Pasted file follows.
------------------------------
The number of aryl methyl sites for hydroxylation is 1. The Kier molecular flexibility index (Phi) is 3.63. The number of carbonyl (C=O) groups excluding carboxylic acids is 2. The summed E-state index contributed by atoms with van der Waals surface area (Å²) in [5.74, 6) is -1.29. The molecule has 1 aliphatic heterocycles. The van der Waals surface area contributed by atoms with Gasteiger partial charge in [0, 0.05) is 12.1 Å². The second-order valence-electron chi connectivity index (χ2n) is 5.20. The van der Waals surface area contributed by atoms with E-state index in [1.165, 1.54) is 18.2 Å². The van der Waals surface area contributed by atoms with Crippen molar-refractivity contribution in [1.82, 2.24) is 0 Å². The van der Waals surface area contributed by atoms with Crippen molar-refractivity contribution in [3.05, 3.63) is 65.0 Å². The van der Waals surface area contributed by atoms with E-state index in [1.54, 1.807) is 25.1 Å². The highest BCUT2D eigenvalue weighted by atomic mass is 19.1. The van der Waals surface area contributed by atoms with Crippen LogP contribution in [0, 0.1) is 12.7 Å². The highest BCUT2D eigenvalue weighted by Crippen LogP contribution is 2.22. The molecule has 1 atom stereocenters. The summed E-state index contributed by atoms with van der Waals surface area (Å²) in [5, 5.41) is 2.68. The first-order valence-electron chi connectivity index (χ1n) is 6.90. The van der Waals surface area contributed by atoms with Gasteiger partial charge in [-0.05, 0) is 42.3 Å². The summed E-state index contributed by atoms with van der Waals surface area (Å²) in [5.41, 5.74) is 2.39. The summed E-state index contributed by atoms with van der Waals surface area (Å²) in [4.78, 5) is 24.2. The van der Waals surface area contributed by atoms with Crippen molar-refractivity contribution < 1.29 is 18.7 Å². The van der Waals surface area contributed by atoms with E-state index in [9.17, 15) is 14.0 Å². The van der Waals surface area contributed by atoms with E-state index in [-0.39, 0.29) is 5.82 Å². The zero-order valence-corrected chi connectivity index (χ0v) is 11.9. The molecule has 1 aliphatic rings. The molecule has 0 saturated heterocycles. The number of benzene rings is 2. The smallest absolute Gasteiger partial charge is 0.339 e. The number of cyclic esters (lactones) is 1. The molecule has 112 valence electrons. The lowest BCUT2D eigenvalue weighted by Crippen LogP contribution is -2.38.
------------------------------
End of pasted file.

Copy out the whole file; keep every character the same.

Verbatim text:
The number of aryl methyl sites for hydroxylation is 1. The Kier molecular flexibility index (Phi) is 3.63. The number of carbonyl (C=O) groups excluding carboxylic acids is 2. The summed E-state index contributed by atoms with van der Waals surface area (Å²) in [5.74, 6) is -1.29. The molecule has 1 aliphatic heterocycles. The van der Waals surface area contributed by atoms with Gasteiger partial charge in [0, 0.05) is 12.1 Å². The second-order valence-electron chi connectivity index (χ2n) is 5.20. The van der Waals surface area contributed by atoms with E-state index in [1.165, 1.54) is 18.2 Å². The van der Waals surface area contributed by atoms with Crippen molar-refractivity contribution in [1.82, 2.24) is 0 Å². The van der Waals surface area contributed by atoms with Crippen molar-refractivity contribution in [3.05, 3.63) is 65.0 Å². The van der Waals surface area contributed by atoms with E-state index in [1.54, 1.807) is 25.1 Å². The highest BCUT2D eigenvalue weighted by atomic mass is 19.1. The van der Waals surface area contributed by atoms with Crippen LogP contribution in [0, 0.1) is 12.7 Å². The highest BCUT2D eigenvalue weighted by Crippen LogP contribution is 2.22. The molecule has 1 atom stereocenters. The summed E-state index contributed by atoms with van der Waals surface area (Å²) in [5, 5.41) is 2.68. The first-order valence-electron chi connectivity index (χ1n) is 6.90. The van der Waals surface area contributed by atoms with Gasteiger partial charge in [-0.05, 0) is 42.3 Å². The summed E-state index contributed by atoms with van der Waals surface area (Å²) in [5.41, 5.74) is 2.39. The summed E-state index contributed by atoms with van der Waals surface area (Å²) in [4.78, 5) is 24.2. The van der Waals surface area contributed by atoms with Crippen molar-refractivity contribution < 1.29 is 18.7 Å². The van der Waals surface area contributed by atoms with E-state index in [9.17, 15) is 14.0 Å². The van der Waals surface area contributed by atoms with E-state index in [-0.39, 0.29) is 5.82 Å². The zero-order valence-corrected chi connectivity index (χ0v) is 11.9. The molecule has 1 aliphatic rings. The molecule has 0 saturated heterocycles. The number of benzene rings is 2. The smallest absolute Gasteiger partial charge is 0.339 e. The number of cyclic esters (lactones) is 1. The molecule has 112 valence electrons. The lowest BCUT2D eigenvalue weighted by Crippen LogP contribution is -2.38.